SD: Why are young people so bad about sunscreen?

DS: It's laziness, it's that you still want the tans. Kids want the raccoon eyes from their goggles as a status symbol. A lot of it is, when you're young, you're invincible, you don't understand that by the time you turn 40, parts of your body start to not work as well as they did, that your skin is a vital asset, it's your largest living organ and you need to take care of it.

SD: What about SPF?

DS: We start at 15, and then we have SPF 30, 45 and 60. The FDA did absolutely no good when they said at one point they were going to limit it to an SPF of 30. The curve diminishes, but for us, the higher SPFs make sense because the athletes that we're giving it to are climbing to the top of Everest, or going to Tavarua and surfing at noontime, and they have a nose that's been burnt 1000 times before, and that nose needs that small, incremental difference between the 45 and the 60. We launched 60 last January, and it's quickly become one of our best-selling products.

SD: And how is Himaya different from other sunscreens?

DS: Our focus has been based on zinc oxide. People haven't liked it in the past because it leaves a white residue on your skin. But now with newer technology they can get that particle size to one that's transparent to the visible eye but still on your skin. That gives you the broadest coverage against UVA, which ages the skin, and UVB, which burns the skin. It's harmless stuff; it has no toxicity record. It's diaper ointment; it's what you slap on your baby's butt.

SD: Huh.

DS: Yeah. So, we start with the zinc oxide, which you don't find in too many sunscreens right now. It's a physical block, so a surfer or a runner in a 9-hour race is not going to have to reapply. When Kim finished the Ironman last October, she said that it was the first time she didn't blister on her skin. She got color, but she didn't get fried. To an athlete, that's critical, because if you get burned, your performance is going to deteriorate. You could claim that Himaya is a performance-enhancing drug, I guess.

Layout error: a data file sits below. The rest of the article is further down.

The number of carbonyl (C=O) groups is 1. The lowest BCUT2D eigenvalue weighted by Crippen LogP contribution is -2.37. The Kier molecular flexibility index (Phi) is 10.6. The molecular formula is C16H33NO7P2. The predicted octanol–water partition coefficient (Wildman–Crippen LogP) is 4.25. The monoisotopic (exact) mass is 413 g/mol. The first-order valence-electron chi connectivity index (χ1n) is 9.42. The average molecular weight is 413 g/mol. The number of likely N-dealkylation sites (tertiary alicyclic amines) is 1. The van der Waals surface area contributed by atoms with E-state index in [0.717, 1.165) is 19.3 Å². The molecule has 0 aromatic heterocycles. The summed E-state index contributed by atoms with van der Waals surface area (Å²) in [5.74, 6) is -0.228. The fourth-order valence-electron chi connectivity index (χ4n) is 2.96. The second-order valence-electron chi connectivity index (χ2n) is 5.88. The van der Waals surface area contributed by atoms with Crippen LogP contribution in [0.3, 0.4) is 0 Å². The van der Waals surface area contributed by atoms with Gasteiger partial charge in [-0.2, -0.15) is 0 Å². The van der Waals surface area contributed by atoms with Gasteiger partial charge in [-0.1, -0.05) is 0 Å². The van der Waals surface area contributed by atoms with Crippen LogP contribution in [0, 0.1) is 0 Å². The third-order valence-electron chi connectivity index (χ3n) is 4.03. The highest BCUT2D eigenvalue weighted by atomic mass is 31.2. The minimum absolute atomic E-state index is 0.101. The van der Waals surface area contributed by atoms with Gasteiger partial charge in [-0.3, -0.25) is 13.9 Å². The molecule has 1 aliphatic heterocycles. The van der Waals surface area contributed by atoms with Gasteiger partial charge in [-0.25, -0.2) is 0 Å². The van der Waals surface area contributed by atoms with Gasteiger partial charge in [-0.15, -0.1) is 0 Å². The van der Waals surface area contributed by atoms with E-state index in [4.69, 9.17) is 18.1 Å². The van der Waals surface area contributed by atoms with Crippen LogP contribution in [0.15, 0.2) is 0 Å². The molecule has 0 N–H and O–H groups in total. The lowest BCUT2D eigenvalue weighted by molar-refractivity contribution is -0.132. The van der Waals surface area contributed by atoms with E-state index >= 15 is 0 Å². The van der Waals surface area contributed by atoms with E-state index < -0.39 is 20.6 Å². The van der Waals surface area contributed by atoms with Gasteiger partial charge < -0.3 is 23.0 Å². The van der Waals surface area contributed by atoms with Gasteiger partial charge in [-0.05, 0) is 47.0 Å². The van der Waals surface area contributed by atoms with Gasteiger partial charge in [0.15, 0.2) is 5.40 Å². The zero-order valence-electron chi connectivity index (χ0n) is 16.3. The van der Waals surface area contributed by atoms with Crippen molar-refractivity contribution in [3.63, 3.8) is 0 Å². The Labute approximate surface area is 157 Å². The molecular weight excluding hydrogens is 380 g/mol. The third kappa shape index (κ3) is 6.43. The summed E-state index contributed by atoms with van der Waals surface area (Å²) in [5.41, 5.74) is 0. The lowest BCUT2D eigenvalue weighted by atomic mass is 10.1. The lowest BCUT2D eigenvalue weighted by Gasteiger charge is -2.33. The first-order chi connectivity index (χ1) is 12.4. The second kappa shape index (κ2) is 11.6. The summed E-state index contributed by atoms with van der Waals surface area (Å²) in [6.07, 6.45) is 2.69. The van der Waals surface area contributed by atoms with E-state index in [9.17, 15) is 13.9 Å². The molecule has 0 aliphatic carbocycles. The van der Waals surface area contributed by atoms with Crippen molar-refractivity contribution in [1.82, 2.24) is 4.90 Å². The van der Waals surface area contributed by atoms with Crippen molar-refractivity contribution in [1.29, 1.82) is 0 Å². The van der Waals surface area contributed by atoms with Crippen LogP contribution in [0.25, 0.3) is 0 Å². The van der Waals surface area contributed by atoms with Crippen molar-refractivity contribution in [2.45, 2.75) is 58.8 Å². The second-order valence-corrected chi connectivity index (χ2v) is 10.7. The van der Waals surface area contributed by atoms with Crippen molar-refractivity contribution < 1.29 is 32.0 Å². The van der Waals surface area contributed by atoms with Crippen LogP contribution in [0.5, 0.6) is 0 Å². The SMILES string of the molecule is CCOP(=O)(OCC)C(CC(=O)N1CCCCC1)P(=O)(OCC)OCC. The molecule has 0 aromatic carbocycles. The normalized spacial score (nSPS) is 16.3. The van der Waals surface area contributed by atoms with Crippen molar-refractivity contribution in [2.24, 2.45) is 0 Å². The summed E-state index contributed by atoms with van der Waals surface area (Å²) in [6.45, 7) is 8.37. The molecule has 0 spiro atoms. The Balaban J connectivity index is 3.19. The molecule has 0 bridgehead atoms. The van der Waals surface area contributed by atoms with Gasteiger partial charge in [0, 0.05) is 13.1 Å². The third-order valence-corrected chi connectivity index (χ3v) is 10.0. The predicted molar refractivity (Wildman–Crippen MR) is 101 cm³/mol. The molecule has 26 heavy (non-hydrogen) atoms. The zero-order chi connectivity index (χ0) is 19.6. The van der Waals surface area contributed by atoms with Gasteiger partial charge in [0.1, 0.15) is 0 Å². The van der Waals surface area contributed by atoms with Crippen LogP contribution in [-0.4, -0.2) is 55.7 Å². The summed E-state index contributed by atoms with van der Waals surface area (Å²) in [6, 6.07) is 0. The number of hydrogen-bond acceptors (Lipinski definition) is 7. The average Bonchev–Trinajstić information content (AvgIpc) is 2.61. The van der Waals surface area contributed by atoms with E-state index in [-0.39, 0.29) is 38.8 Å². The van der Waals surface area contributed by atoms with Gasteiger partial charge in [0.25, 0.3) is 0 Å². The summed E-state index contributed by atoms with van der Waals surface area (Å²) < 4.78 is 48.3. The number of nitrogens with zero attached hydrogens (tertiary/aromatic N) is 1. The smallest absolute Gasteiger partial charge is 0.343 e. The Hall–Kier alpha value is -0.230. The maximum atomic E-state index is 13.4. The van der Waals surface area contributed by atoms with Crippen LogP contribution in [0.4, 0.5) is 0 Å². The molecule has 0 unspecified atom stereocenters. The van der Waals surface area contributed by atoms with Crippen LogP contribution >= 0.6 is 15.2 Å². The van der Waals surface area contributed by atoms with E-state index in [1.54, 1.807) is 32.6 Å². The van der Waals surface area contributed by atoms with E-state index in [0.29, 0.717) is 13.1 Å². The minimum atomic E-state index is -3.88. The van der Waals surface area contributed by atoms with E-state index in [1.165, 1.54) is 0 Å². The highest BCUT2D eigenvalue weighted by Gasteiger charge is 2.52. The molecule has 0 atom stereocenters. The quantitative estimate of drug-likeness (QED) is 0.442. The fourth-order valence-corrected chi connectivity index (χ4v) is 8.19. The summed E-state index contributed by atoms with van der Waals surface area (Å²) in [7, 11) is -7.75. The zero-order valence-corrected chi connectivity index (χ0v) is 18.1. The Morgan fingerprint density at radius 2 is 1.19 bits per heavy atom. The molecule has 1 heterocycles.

SD: What is it like being a sunscreen company in Vermont?

DS: Sunshine's limited, but skin cancer rates are pretty high. It's just where we like to live. California's only an airplane ride away. And this gives me the opportunity to go to some pretty cool places.

SD: But without fragrances in Himaya, you're not going to feel like you're in the tropics when you put this on, eh?

DS: Yeah, it's not going to be coconut. If you're into that, you gotta go buy something else.

SD: Are you more cautious about the sun these days?

DS: Oh, yeah. When you have a lot of sunscreen on your bathroom counter, you think, "Oh, I gotta put that on." That's where you need to keep your sunscreen. It shouldn't be in your beach bag, it should be in your bathroom.

SD: So are you one of those parents who slather sunscreen all over their kids?

DS: Well, I've got two blond, two very fair-skinned boys, and I don't think they've ever had a sunburn.

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About The Author

Sarah Tuff Dunn

Sarah Tuff Dunn

Sarah Tuff Dunn is a frequent contributor to Seven Days and its monthly parenting publication, Kids VT. She is the editor-in-chief of Ski Racing Magazine and the author of 101 Best Outdoor Towns.